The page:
Cartoons and Odd Statistics
A couple of items crossed my desk in the past week or so (or more accurately, crossed my computer screen) that I cannot resist mentioning, although both are a little off my usual themes.
The first item is a wonderful cartoon by Tim Newcomb that a fellow blogger, Meredith Angwin, has gotten permission from the artist to publish. I just recently met Meredith in person for the first time at the recent American Nuclear Society meeting in Washington, DC, although I have been following her blog on Vermont Yankee for some time. Rather than copy her and get permission to publish the cartoon myself, I thought I'd simply refer readers to her excellent blog. The cartoon picks up on one of my pet peeves--that is, the fact that people who don't want nuclear power because of its perceived risk also don't want fossil fuels because they are polluting, or windmills because they despoil the natural landscape, or solar power because it is too expensive. And yet, they want all the benefits of ample, reliable supplies of affordable energy, and they don't want to give up any nice-to-have "toys" that use energy. A picture is worth a thousand words, and Tim's cartoon is far better than my narrative. You gotta see this one!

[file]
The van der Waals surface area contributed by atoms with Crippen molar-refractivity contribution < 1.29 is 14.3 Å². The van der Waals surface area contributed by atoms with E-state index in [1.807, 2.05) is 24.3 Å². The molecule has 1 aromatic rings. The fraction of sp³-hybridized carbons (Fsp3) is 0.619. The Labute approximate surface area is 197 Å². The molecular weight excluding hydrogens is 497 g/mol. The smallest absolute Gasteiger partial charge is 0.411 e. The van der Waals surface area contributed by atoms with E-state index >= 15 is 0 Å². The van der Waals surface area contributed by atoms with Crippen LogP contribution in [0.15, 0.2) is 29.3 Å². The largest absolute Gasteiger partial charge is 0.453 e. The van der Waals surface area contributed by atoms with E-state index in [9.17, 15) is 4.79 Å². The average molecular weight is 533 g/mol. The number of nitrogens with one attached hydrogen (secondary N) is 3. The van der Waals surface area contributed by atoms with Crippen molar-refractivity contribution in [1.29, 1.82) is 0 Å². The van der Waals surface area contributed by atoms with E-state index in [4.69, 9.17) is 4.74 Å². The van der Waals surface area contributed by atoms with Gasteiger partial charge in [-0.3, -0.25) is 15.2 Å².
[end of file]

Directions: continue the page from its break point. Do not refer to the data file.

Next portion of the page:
The second item is a report on a study that shows that, in highly industrialized countries like the US, on average we generate less CO2 per capita as we get older! As a baby boomer myself, my first thought was, "Now there's a benefit of aging that I'd never thought about!" It makes some sense, of course. Initially, as people become empty nesters, many of them indulge in personal travel they'd put off while raising a family and paying college tuitions--and their per capita energy use rises temporarily. However, in the longer term, many of them drive less and move into smaller residences. This finding points out that we cannot simply multiply a single rate of energy use by the entire size of the population. That may make some difference from a policy and planning standpoint. However, the reduction was not that dramatic, and it strikes me this could change over time as people stay healthier and more active to older ages (I hope!), or as modern, energy-consuming technology is used more and more to maintain the lives and activities of an aging population. So I don't want to make too much of this fact. Perhaps the greatest message is that the study shows--once again--how complicated the supply and demand picture really is.